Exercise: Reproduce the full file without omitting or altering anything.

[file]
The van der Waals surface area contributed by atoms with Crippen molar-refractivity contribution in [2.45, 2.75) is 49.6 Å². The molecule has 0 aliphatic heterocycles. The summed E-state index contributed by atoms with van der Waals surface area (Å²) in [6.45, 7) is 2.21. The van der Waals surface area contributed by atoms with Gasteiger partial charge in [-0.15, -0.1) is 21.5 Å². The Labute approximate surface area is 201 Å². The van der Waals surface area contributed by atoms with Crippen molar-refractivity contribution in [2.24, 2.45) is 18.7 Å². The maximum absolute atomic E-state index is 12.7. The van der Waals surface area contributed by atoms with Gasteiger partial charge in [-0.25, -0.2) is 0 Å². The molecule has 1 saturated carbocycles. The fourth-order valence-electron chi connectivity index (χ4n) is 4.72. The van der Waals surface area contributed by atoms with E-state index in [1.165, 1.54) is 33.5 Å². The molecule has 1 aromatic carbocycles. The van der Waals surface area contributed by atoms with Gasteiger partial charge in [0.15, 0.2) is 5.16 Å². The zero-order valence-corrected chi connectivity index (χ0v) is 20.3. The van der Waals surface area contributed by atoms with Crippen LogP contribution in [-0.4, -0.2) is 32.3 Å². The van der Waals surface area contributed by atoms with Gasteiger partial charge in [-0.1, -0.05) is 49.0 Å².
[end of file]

The van der Waals surface area contributed by atoms with Crippen molar-refractivity contribution in [2.45, 2.75) is 49.6 Å². The molecule has 0 aliphatic heterocycles. The summed E-state index contributed by atoms with van der Waals surface area (Å²) in [6.45, 7) is 2.21. The van der Waals surface area contributed by atoms with Gasteiger partial charge in [-0.15, -0.1) is 21.5 Å². The Labute approximate surface area is 201 Å². The van der Waals surface area contributed by atoms with Crippen molar-refractivity contribution in [2.24, 2.45) is 18.7 Å². The maximum absolute atomic E-state index is 12.7. The van der Waals surface area contributed by atoms with Gasteiger partial charge in [-0.25, -0.2) is 0 Å². The molecule has 1 saturated carbocycles. The fourth-order valence-electron chi connectivity index (χ4n) is 4.72. The van der Waals surface area contributed by atoms with E-state index in [1.165, 1.54) is 33.5 Å². The molecule has 1 aromatic carbocycles. The van der Waals surface area contributed by atoms with Gasteiger partial charge in [0.15, 0.2) is 5.16 Å². The zero-order valence-corrected chi connectivity index (χ0v) is 20.3. The van der Waals surface area contributed by atoms with Crippen LogP contribution in [-0.4, -0.2) is 32.3 Å². The van der Waals surface area contributed by atoms with Gasteiger partial charge in [-0.1, -0.05) is 49.0 Å².